Canine Hypothyroidism

Friday, 22 April 2011 10:49 by Dr. Sarah

Hypothyroidism, or low thyroid function, is one of the most common canine hormone imbalances. This was not always the case. In recent decades, hypothyroidism diagnoses are on the rise.

In this episode of Pet Talk, Dr. Sarah gives advice about how best to care for dogs that have already been diagnosed with hypothyroidism, as well as provides the steps you can take to ensure that your dog has the best chance of staying healthy.

After you watch the video, click here for more information on Canine Hypothyroidism by Dr. Sarah.

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More Information On Canine Hypothyroidism By Dr Sarah

Friday, 22 April 2011 10:48 by Dr. Sarah

Hypothyroidism, or low thyroid function, is one of the most common canine hormone imbalances. This was not always the case. In recent decades, hypothyroidism diagnoses are on the rise.

What’s going on here?

In mammals, the endocrine system is a system of glands, each of which secretes a type of hormone directly into the bloodstream, that regulate the body. The thyroid gland, one of the largest endocrine glands, controls how quickly the body uses energy, makes proteins, regulates calcium and controls the body’s sensitivity to other hormones. The thyroid is critical to metabolic processes and affects the functionality of almost every other organ in the body. The endocrine system is highly sensitive, and its delicate dance of hormones can be disrupted, potentially resulting in disease. In dogs, the most common hormonal disorder diagnosed is hypothyroidism.

Typically, hypothyroidism occurs in dogs from 4-10 years of age, though in rare instances dogs can actually be born with it. Because the thyroid hormone affects the metabolism of the whole body, the clinical signs can be non-specific. That being said, dogs with hypothyroidism often exhibit low energy levels, weight gain, hair loss, a dull hair coat and concurrent skin infections. More...

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Holistic Tips By Dr Jane

Thursday, 21 April 2011 16:50 by Dr. Jane

Dr Jane Bicks
The holistic approach to veterinary care has different meanings for different people. Essentially it means just what the name indicates - looking at “the whole” and not the individual parts. Holistic practitioners consider the whole of a companion animal’s being and how every discrete part works in relation to every other part. Fundamental to this mindset is that everything is interrelated and nothing occurs in isolation.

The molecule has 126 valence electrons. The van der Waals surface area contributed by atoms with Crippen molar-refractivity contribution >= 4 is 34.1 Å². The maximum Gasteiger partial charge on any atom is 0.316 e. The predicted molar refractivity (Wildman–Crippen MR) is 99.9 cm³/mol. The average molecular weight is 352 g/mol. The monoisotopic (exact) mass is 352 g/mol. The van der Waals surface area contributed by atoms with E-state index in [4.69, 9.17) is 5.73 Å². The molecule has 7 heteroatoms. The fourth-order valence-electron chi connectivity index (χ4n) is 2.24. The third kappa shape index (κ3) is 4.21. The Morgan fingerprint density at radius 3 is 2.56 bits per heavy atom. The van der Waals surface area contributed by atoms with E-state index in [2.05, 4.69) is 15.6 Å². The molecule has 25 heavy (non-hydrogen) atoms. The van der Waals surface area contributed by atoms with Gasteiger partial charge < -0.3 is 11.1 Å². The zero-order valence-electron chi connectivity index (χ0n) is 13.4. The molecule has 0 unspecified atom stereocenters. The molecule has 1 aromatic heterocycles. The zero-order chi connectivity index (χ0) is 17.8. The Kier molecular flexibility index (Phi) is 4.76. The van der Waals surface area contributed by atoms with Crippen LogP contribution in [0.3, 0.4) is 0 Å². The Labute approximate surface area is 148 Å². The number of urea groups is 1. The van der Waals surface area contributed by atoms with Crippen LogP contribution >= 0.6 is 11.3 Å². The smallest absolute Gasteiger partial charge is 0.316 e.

Furthermore, holistic veterinarians don’t only focus on physical aspects, they also consider the emotional, mental and spiritual elements. Holistic health boils down to balance; imbalance leads to dis-ease. It’s important to remember that physical signs of illness may often be the last to appear, and that mental and emotional imbalance can lead to disease, too.

In the United States, veterinary medicine is usually divided into conventional and holistic medicine. In the conventional tradition, veterinarians focus almost solely on the physical evidence. Holistic medicine, which originated from ancient cultures (such as, Asian, Indian, African and Native American Indians) takes into consideration the mental and spiritual aspects, as well. In the treatment of their patients, holistic practitioners often use herbs, vitamins, minerals, homeopathy, energy medicine and other alternative methods. I believe in an integrative approach, taking the best of all forms of medicine and combining them to produce a modern holistic approach. More...

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Too Stressed to Read This Post?

Thursday, 21 April 2011 16:42 by Life's Abundance

Stressed Woman

Are you stressed out? If you’re like most Americans, chances are the answer is, “Heck, yeah!” Unfortunately, stress is now just a way of life for too many of us. Whether it’s concerns over the uncertain economy, struggling to meet deadlines at work, handling family emergencies, dealing with relationship woes, or even tolerating daily traffic jams, there seems to be an unending parade of stressors in modern life.

Since this is National Stress Awareness Month, now’s a good time to discuss the different aspects of stress, how it can help or hurt you, and the coping mechanisms that can diminish it. If you’re already feeling too stressed to read the rest of this article, you really need to … so take a deep breath and read on. More...

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